No. Minors are not able to give legal consent to receive care, nor would it be possible or necessarily advisable to guarantee confidentiality since parents have a legal right to know what goes on in any caring relationship where their child is the care receiver.
My spouse and I have the same issue. Can we work with a Stephen Minister together?
While you may be facing the same issue, you’re probably processing it differently. Therefore, it’s beneficial for each of you to have a unique individual to work with. Furthermore, Stephen Ministers are most effective when they are paired with a single care receiver at a time.
What if my Stephen Minister and I don’t click?
We would encourage you to explore with him or her why this may be the case. Your Stephen Minister could also explore the difficulty in supervision. If all else fails, a new Stephen Minister can be assigned.
Will I get a Stephen Minister with expertise in my issue? Will it be someone who’s been through the same thing?
That is possible, but not a requirement, as Stephen Ministers are trained to listen and help process all sorts of issues. If you request a Stephen Minister with special experience, that request will be considered during the referral process.
When/where/how often will we meet?
You and your Stephen Minister decide. Meetings typically occur once a week and last an hour or so, although the frequency tends to taper off to semi-monthly or monthly as things improve. The location could be at church, in your home, at a restaurant, or on a park bench—wherever you feel most comfortable. Phone calls sometimes supplement the meetings, but face-to-face contact is usually most effective, especially early in the process.
What exactly will we do when we meet?
Talk, listen, laugh, cry, pray — whatever you need. Stephen Ministers are trained to listen, not to try and solve the problem.
That sounds a lot like friendship. What’s the difference?
Friendship is a two-way relationship with each person supporting the other. Stephen Ministry is a one-way relationship focused on helping you with your issues. That being said, some Stephen Minister relationship do evolve into friendships.
How long will the Stephen Minister work with me?
As long as you feel the need to meet.
How long do these relationships usually last? How do they end?
Stephen Minister relationships last anywhere from a few weeks to several years. The average length is 18 to 24 months, including a wind-down time. As things improve, the care receiver and Stephen Minister begin to talk about closure and end their formal relationship when the care receiver is ready.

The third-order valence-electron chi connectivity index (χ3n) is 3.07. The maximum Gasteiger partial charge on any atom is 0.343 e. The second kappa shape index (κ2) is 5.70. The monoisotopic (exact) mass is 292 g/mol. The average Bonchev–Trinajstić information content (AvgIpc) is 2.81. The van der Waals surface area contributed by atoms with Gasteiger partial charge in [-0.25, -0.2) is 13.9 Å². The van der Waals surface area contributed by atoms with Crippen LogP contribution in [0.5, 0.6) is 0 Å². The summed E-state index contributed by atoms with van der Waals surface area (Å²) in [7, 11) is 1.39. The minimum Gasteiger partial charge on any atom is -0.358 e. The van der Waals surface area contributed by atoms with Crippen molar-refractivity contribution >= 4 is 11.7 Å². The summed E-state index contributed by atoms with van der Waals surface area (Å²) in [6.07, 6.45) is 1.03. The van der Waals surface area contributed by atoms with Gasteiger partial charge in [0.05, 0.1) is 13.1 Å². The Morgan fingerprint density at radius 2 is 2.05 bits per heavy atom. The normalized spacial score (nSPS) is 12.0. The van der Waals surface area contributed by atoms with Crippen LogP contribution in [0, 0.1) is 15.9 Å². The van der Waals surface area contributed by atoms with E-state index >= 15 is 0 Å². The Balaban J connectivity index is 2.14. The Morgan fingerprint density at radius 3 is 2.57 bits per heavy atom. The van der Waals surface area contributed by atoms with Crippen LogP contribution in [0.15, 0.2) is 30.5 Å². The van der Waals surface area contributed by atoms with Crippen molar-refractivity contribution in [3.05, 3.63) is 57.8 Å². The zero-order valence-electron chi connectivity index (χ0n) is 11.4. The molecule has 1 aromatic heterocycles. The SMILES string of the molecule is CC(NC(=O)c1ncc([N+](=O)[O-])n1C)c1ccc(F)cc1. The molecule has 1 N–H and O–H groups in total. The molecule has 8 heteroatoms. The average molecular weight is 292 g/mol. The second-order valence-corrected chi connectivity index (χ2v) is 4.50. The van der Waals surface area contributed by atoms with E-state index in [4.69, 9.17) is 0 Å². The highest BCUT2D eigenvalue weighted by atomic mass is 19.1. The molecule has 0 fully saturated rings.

My problem seems small. Can we just meet once or twice?
Caring relationships last as long or short as needed. Keep in mind, however, that it usually takes more than a couple of meetings to establish a trusting relationship.
How can I be assured of confidentiality?
Confidentiality is a cornerstone of Stephen Ministry and is emphasized in both training and supervision. Stephen Ministers do not share what is discussed in their caring relationships. Only the two Stephen Leaders in charge of referrals know who is receiving care. If anyone else finds out, it will only be because you chose to share your experience — which you are certainly free to do if you wish. The only exception to the confidentiality rule would be if a Stephen Minister must share confidential information in order to save a life.
Is there any cost involved?
No. Stephen Ministry is a gift from Real Life to those in need.
Is Stephen Ministry just for LBC members? What about my neighbor who’s going through a rough time?
Stephen Ministry is open to family members, friends, church staff, and neighbors who may not be members. We have occasionally served residents of nearby nursing homes and members of churches that don’t have Stephen Ministry programs or where it would be more appropriate for the Stephen Minister to come from outside the congregation. The key criteria is ensuring that the caring relationship is safe for the Stephen Minister. We need to know enough about any potential care receiver to ensure safety.
Why is the program called Stephen Ministry?
Stephen Ministry is named after Stephen, who was the first lay person the apostles commissioned to provide caring ministry to those in need (Acts 6).